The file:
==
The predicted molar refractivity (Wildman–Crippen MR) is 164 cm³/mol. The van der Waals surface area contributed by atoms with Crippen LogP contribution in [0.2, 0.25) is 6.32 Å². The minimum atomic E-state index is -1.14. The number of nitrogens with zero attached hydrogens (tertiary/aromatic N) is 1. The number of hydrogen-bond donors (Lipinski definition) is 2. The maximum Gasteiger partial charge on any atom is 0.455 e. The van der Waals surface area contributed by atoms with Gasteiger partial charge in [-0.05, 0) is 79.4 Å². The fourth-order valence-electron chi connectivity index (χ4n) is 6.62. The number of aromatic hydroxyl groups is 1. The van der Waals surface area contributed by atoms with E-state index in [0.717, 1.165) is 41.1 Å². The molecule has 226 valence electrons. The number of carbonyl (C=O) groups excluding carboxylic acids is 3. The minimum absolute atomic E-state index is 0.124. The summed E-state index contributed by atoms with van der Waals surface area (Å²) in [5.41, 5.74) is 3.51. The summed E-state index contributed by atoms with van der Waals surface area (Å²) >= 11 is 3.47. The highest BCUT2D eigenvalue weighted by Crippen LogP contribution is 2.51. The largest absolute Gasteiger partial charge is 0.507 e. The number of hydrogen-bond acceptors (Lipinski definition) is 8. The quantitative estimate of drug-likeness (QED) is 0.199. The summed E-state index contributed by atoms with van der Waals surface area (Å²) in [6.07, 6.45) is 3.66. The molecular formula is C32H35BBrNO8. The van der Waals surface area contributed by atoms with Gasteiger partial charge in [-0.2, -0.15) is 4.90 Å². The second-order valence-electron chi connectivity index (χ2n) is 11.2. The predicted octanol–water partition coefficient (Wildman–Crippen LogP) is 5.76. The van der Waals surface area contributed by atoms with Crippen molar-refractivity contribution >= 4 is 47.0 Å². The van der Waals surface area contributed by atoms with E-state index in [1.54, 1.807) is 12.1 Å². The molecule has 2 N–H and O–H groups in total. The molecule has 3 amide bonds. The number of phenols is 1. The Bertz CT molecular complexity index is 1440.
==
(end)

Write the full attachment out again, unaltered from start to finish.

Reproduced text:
The predicted molar refractivity (Wildman–Crippen MR) is 164 cm³/mol. The van der Waals surface area contributed by atoms with Crippen LogP contribution in [0.2, 0.25) is 6.32 Å². The minimum atomic E-state index is -1.14. The number of nitrogens with zero attached hydrogens (tertiary/aromatic N) is 1. The number of hydrogen-bond donors (Lipinski definition) is 2. The maximum Gasteiger partial charge on any atom is 0.455 e. The van der Waals surface area contributed by atoms with Gasteiger partial charge in [-0.05, 0) is 79.4 Å². The fourth-order valence-electron chi connectivity index (χ4n) is 6.62. The number of aromatic hydroxyl groups is 1. The van der Waals surface area contributed by atoms with E-state index in [0.717, 1.165) is 41.1 Å². The molecule has 226 valence electrons. The number of carbonyl (C=O) groups excluding carboxylic acids is 3. The minimum absolute atomic E-state index is 0.124. The summed E-state index contributed by atoms with van der Waals surface area (Å²) in [5.41, 5.74) is 3.51. The summed E-state index contributed by atoms with van der Waals surface area (Å²) >= 11 is 3.47. The highest BCUT2D eigenvalue weighted by Crippen LogP contribution is 2.51. The largest absolute Gasteiger partial charge is 0.507 e. The number of hydrogen-bond acceptors (Lipinski definition) is 8. The quantitative estimate of drug-likeness (QED) is 0.199. The summed E-state index contributed by atoms with van der Waals surface area (Å²) in [6.07, 6.45) is 3.66. The molecular formula is C32H35BBrNO8. The van der Waals surface area contributed by atoms with Gasteiger partial charge in [-0.2, -0.15) is 4.90 Å². The second-order valence-electron chi connectivity index (χ2n) is 11.2. The predicted octanol–water partition coefficient (Wildman–Crippen LogP) is 5.76. The van der Waals surface area contributed by atoms with Crippen molar-refractivity contribution >= 4 is 47.0 Å². The van der Waals surface area contributed by atoms with E-state index in [1.54, 1.807) is 12.1 Å². The molecule has 2 N–H and O–H groups in total. The molecule has 3 amide bonds. The number of phenols is 1. The Bertz CT molecular complexity index is 1440.